Matthew Pearl – The Technologists
Length: 474 pages
Genre: Historical Fiction
Started: 28 October 2011
Finished: 30 October 2011
Where did it come from? From Random House via LibraryThing Early Reviewers.
Why do I have it? I do enjoy a good historical mystery now and again, and if it’s combined with an element of history of science, so much the better!
How long has it been on my TBR pile? Since 12 September 2011.
There’s a madman loose,
and it’s up to the Techies
to stop his attacks.
Summary: In 1868, words like “science” and “technology” were only beginning to enter the common parlance, but a fledgling college in the Back Bay area of Boston was just about to graduate its first class of seniors. Most people are at best of the fruits of the Industrial Revolution, and many people predict that the fledgling Massachusetts Institute of Technology will soon falter. When a series of increasingly terrifying disasters are inflicted upon the city, the Institute’s officials decides not to become involved, fearing to be associated with the terrorists acts… or worse, thought to be their cause. But a small group of seniors, including scholarship student Marcus Mansfield and sole female student Ellen Swallow, know that only the technological knowledge of those at the Institute can hope to uncover the man behind the attacks… and prevent them from growing even more deadly.
Review: This book exemplifies one of the things I love best about reading, and about reading historical fiction in particular: it makes me interested in things I didn’t even realize were out there to be interested about. I like history of science in general, but I’m typically more focused on the biology side of things, and had never given much thought to the history of more applied science, or how it interacted with the Industrial Revolution, the Civil War, or the evolution of science education. The founding of MIT is the perfect stage on which to examine these things, and I found the historical details quite fascinating. The technology-based terrorist attacks in the book are fiction, but I appreciated that the rest of the setting, and many of the characters, were real and otherwise true to history.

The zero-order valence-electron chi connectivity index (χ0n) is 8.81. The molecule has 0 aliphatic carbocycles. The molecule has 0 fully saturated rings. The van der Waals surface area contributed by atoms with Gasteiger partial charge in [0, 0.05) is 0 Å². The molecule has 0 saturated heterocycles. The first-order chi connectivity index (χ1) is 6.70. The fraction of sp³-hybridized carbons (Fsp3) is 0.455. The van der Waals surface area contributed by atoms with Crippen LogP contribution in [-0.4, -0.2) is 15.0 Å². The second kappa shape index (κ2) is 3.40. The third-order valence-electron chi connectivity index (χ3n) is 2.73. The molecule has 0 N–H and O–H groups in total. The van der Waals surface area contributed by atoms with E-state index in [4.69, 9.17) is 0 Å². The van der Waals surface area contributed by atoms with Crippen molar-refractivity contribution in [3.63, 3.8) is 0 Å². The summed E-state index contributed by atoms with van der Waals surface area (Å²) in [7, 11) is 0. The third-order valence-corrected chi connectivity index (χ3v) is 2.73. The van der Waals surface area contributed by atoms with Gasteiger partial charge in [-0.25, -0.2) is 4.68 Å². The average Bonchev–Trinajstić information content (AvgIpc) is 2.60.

It also didn’t hurt that it was for the most part a compelling mystery/thriller. The disasters that Pearl has imagined are just on the terrifying edge of plausibility; for much of the book, I was almost more interested for the characters to find out *how* the attacks had been accomplished than in learning who was behind them. Unfortunately, the book dragged a little bit in the middle, with plenty of character development and a fair amount of action, but not much forward progress in unravelling the main plot. Also, towards the end, there are a series of red herrings thrown at the reader in rapid succession, with several of them not being well-developed enough to be particularly believable before they’re replaced with another. But otherwise, things ticked along at a good pace, and I remained interested in the story throughout, even in the places where I thought it could have used some paring down.
I wasn’t a huge fan of the prose style; I’m not sure if Pearl was purposefully trying to match his prose to the time period, or if it’s just the way he writes, but there were definitely places where the writing felt noticeably labored, instead of disappearing into the background. It was never enough to turn me off of the book, but it’s also not my favorite prose style I’ve come across, either. Overall, though, this was a solid historical mystery set in a fascinating period. 3.5 out of 5 stars.
Recommendation: Other than current and former MIT students? I’d give this to fans of historical thrillers, engineering wonks, and people interested in reading about the Industrial Revolution.
Other Reviews: Have you reviewed this book? Leave a comment with the link and I’ll add it in.
First Line: Its proud lines intermittently visible through the early morning fog, the Light of the East might have been the most carefree ship that ever floated into Boston.
Vocab: (see the whole list)
- p. 10: “Even seated in his shell, he presented the particular mincing swagger of a Harvard senior. “It’s been ages. You’re not forming a randan team, are you?”” – a rowboat designed for three people, one person in the middle using two oars and the other two using one oar each.
© 2011 Fyrefly’s Book Blog. All Rights Reserved. If you’re reading this on a site other than Fyrefly’s Book Blog or its RSS feed, be aware that this post has been stolen and is being used without permission.